Knitting often conjure images of scarves, wooly sweaters, socks…. an activity perfectly suited to colder climates, which I supposed helps explain why I never met anyone who could knit growing up in Brazil. Many knitters take a break in the summer months since the thought of handling wool then is enough to make one’s hands begin to sweat. I find summer the perfect opportunity to switch to cooler fibers. Linens, cottons, bamboo, silk, all come out waiting to be turned into breezy shawls or summer tops.
My first summer as a serious knitter was dedicated to knitting a massive cotton wrap that took me nearly the whole summer. Last summer I did a cotton top (my first one!) and a linen shawl. I enjoyed my linen shawl so much that I planned to knit more linen shawls this summer and had at least three in mind for the three months I will be in Spain.
Considering how large my shawl collection is becoming….
….I’m starting to think that perhaps *some* of that yarn earmarked for shawls should turn into summer tops.
But which one? They are all so nice! Here are four waiting to see which I shall pick:
Fathom Harvill’s Coachella top
Bristol Ivy’s Linun Tee
© Knitscene/Harper Point
Melanie Berg’s Otherside
Cecily Glowik MacDonald’s Nyanen Tee
© Carrie Bostick Hoge
My favourite project bags are Tom Bihn stuff sacks. What I really like about them is that I can clip them to the handles of my purse.
Unfortunately, I only have two and of the small variety. I occasionally knit something larger than a fingering-weight shawl and ordering just a couple small items from Tom Bihn from Canada can be very expensive. I’ve since bought or made a variety of cotton-fabric bags but found those to not protect my knitting enough and they were not so easy to clip onto my bags.
Thanks to Caroline, at Eweknit, I finally found a solution I can acquire locally. Meet MEC’s pack rat, which come in a variety of sizes. Made of a very light fabric that is tough and waterproof, it locks via a rolltop closure that leaves no extra fabric.
It clips nicely to the handles/straps of my purses and my knitting needles are safely out of reach from my cats.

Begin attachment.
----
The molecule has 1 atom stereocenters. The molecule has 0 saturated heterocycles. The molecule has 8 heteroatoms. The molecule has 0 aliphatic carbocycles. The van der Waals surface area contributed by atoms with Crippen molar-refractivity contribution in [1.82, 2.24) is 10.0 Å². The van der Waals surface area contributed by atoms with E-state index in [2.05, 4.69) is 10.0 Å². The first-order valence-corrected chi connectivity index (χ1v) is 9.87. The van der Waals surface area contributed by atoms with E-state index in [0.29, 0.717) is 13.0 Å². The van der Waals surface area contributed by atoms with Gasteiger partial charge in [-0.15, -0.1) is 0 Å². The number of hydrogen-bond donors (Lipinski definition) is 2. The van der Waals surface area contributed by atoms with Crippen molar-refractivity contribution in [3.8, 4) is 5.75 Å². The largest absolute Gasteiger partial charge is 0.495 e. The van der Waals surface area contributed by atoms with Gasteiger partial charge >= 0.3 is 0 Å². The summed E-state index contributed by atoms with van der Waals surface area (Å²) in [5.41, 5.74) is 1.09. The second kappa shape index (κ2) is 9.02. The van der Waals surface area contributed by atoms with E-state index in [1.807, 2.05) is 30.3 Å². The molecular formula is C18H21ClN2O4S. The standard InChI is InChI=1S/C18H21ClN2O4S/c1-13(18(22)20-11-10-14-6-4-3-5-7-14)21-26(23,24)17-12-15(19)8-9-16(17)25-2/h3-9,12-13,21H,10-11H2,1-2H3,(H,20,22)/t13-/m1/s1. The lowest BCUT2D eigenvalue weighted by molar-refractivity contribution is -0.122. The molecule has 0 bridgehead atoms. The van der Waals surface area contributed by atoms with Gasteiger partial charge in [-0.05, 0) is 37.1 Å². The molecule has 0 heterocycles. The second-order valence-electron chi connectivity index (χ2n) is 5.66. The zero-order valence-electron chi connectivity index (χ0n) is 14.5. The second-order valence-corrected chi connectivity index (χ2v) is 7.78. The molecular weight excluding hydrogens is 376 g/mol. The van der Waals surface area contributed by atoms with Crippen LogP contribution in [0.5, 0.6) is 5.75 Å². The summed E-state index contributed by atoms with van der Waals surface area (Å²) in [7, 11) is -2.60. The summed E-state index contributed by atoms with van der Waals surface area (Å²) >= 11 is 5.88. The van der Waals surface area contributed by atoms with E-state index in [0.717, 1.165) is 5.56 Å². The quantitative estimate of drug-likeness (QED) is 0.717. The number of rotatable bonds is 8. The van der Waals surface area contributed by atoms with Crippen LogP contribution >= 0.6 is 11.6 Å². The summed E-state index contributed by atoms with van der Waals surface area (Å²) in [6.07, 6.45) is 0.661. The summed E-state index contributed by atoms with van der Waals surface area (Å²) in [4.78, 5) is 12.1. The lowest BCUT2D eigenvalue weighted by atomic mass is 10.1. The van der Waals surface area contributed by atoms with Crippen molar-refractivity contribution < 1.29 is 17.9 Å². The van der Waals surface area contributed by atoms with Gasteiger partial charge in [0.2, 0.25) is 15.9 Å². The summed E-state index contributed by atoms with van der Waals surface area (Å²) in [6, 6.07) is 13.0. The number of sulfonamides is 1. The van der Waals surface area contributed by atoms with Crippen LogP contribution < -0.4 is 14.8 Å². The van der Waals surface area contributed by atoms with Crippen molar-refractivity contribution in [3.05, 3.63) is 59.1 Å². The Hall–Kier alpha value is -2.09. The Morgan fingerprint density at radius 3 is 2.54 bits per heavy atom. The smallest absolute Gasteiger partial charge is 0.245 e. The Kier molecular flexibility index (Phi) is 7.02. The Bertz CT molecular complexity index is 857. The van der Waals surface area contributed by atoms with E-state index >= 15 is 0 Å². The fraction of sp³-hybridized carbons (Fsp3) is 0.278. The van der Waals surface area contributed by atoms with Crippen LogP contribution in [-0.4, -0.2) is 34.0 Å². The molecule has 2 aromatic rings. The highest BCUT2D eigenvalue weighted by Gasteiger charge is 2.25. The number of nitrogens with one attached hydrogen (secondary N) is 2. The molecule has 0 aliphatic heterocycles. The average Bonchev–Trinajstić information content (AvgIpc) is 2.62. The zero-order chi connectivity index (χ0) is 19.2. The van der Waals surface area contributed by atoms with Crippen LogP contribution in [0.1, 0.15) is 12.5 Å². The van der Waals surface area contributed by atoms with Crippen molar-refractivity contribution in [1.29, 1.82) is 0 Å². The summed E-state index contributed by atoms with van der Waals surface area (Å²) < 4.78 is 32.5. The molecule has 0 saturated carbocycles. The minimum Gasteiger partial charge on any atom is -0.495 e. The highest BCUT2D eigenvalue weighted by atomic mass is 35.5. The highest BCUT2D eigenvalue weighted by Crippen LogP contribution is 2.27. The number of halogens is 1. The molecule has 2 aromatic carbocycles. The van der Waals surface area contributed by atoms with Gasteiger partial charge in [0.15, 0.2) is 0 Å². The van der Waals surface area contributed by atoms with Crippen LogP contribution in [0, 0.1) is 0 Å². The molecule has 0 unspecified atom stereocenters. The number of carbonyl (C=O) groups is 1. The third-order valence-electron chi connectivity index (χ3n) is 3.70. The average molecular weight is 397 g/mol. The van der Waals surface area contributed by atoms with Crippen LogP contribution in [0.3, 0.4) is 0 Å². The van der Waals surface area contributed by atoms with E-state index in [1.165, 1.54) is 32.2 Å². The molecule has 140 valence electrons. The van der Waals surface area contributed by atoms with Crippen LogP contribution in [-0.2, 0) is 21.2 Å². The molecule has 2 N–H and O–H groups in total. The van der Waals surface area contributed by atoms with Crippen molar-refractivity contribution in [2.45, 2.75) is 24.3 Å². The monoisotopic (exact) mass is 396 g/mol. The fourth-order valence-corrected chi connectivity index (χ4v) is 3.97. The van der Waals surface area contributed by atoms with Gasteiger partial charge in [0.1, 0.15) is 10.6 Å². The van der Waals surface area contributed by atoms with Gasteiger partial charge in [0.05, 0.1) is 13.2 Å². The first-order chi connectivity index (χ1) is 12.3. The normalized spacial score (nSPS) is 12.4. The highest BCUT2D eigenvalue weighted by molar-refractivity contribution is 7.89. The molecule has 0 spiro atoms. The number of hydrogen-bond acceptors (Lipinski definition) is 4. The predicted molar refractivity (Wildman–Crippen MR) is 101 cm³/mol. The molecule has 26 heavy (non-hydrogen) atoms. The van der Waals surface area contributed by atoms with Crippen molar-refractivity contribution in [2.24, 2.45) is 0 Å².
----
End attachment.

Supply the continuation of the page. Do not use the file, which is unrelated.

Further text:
Since I finished my summer top ahead of schedule and I have two conferences coming up, including one that will involve a fair amount of commuting, I decided to start another summer top. This time, I’ll be making Waterlily by Meghan Fernandes, published in the Spring edition of Pom Pom magazine. I came across the exact yarn Fernades used for this pattern and I couldn’t help snatching it up. It’s a very interesting yarn since its wool content is not merino – the usual soft wool we encounter in North America – but rather from a breed of sheep called Bluefaced Leicester.
This image was originally posted to Flickr by Magic Foundry at http://flickr.com/photos/91442554@N00/4490975116. Wikipedia Commons
It is said to have more structure than Merino and I’m curious to see how it knits up.
As I knit my gauge swatch for this piece, however, I cannot help myself but wonder why is it that we knitters don’t really enjoy swatching. Is it because we are so impatient to start the actual piece? Is it the waste of yarn? And before someone starts correcting me, I know it’s not really a waste if it prevents us from making something that turns out the wrong size. So far, all I can say is that I really like this yarn and can’t wait to cast on the actual piece.